Date on Master's Thesis/Doctoral Dissertation


Document Type

Doctoral Dissertation

Degree Name

Ph. D.


Psychological and Brain Sciences

Committee Chair

Stetson, Barbara A.

Author's Keywords

Avoidance cycle; Schema enmeshment; Pain; Quality of life; Disability; Acceptance and commitment therapy; Chronic pain; ACT; Experiential avoidance; SEMP


Pain--Treatment; Avoidance (Psychology)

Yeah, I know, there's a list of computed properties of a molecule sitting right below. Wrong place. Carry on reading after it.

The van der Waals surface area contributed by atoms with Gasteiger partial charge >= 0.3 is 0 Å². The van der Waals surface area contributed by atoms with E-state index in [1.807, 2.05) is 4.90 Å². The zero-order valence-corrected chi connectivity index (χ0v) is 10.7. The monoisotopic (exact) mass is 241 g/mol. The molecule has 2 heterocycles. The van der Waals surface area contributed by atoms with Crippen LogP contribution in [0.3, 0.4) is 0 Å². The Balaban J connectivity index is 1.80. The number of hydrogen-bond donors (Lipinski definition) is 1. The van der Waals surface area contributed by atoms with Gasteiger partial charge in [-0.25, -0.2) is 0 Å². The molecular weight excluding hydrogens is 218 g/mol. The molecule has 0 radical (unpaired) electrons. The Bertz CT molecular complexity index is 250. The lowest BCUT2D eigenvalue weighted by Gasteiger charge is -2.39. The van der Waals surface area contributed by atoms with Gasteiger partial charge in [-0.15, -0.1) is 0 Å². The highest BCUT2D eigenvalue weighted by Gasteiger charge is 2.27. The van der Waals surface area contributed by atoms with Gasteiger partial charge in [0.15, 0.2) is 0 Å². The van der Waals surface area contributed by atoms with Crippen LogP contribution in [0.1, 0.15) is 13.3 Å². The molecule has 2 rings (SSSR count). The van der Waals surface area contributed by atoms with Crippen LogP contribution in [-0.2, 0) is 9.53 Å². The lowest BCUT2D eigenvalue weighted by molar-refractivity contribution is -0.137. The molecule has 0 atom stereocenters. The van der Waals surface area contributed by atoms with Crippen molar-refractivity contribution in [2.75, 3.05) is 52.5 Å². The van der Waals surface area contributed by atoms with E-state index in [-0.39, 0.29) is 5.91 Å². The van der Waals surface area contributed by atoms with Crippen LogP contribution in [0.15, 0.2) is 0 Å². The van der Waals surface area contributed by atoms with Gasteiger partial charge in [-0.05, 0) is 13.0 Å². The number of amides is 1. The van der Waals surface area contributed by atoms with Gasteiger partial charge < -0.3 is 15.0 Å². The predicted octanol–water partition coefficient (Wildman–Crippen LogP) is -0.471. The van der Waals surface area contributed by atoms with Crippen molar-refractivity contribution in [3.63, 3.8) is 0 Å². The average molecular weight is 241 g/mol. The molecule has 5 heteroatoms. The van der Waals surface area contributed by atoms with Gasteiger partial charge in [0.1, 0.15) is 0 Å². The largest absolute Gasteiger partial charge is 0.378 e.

Persons living with chronic pain encounter a host of physical and psychosocial problems resulting in a loss of quality of life and increased disability. The construct of avoidance has been proposed as a mechanism by which these changes in functioning occur. This study explored the Acceptance and Commitment Therapy (ACT) construct of experiential avoidance and its conceptualization within the ACT model of avoidance, the Cycle of Avoidance. The model is introduced as a framework for integrating an existing model of chronic pain and avoidance, the Schema Enmeshment Model of Pain (SEMP), thus providing a more comprehensive perspective. The study used empirically validated measures to explore constructs integral to the Avoidance Cycle, namely anxiety sensitivity, catastrophizing, experiential avoidance, and their associations with anxiety, depression, quality of life, and disability. The construct of enmeshment, which is a major component of the SEMP, was examined as a conceptualization of the Avoidance Cycle's stage of Entanglement. The study also examined participant's perceptions of the temporal relationships in the Avoidance Cycle. The ACT and SEMP constructs were examined using multi-method assessment including written questionnaires, brief interview, and chart review. Participants were 139 adults with chronic, nonmalignant pain, recruited from a university pain clinic. Results showed that the components of the Avoidance Cycle of catastrophizing and pain-specific experiential avoidance predicted participants' degree of enmeshment and enmeshment in turn predicted the mental. component of quality of life and disability. Pain-specific experiential avoidance was shown to partially mediate the relationship between pain intensity and mental quality of life and disability, but enmeshment was not shown to be mediator between pain intensity and functional status. Regarding the temporal nature of chronic pain and psychological symptoms, rates of participants with self-reported psychological problems increased by 70% after onset of chronic pain. Further those participants who had higher scores on measures of catastrophising, enmeshment, and experiential avoidance were more likely to report their health as worse than one year ago. These results support the utility of using the Avoidance Cycle and SEMP as models of avoidance in chronic pain and explore relationships within the model.